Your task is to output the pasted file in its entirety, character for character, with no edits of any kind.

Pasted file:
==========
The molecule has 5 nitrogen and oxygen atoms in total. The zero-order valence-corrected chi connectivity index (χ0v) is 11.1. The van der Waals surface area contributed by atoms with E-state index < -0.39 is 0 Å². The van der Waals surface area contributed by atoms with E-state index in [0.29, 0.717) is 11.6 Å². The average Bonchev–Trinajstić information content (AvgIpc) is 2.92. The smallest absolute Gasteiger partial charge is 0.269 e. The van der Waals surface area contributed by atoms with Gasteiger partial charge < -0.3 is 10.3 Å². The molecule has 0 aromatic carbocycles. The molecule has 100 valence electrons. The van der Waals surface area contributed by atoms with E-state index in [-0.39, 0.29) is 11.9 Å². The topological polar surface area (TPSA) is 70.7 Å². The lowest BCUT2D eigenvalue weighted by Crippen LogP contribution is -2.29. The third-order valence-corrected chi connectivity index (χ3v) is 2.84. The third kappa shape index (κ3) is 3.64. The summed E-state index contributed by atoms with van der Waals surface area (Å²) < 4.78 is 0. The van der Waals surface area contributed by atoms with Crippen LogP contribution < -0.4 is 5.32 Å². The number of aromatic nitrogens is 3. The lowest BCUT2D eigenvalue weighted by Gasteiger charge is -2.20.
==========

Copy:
The molecule has 5 nitrogen and oxygen atoms in total. The zero-order valence-corrected chi connectivity index (χ0v) is 11.1. The van der Waals surface area contributed by atoms with E-state index < -0.39 is 0 Å². The van der Waals surface area contributed by atoms with E-state index in [0.29, 0.717) is 11.6 Å². The average Bonchev–Trinajstić information content (AvgIpc) is 2.92. The smallest absolute Gasteiger partial charge is 0.269 e. The van der Waals surface area contributed by atoms with Gasteiger partial charge < -0.3 is 10.3 Å². The molecule has 0 aromatic carbocycles. The molecule has 100 valence electrons. The van der Waals surface area contributed by atoms with E-state index in [-0.39, 0.29) is 11.9 Å². The topological polar surface area (TPSA) is 70.7 Å². The lowest BCUT2D eigenvalue weighted by Crippen LogP contribution is -2.29. The third-order valence-corrected chi connectivity index (χ3v) is 2.84. The third kappa shape index (κ3) is 3.64. The summed E-state index contributed by atoms with van der Waals surface area (Å²) < 4.78 is 0. The van der Waals surface area contributed by atoms with Crippen LogP contribution < -0.4 is 5.32 Å². The number of aromatic nitrogens is 3. The lowest BCUT2D eigenvalue weighted by Gasteiger charge is -2.20.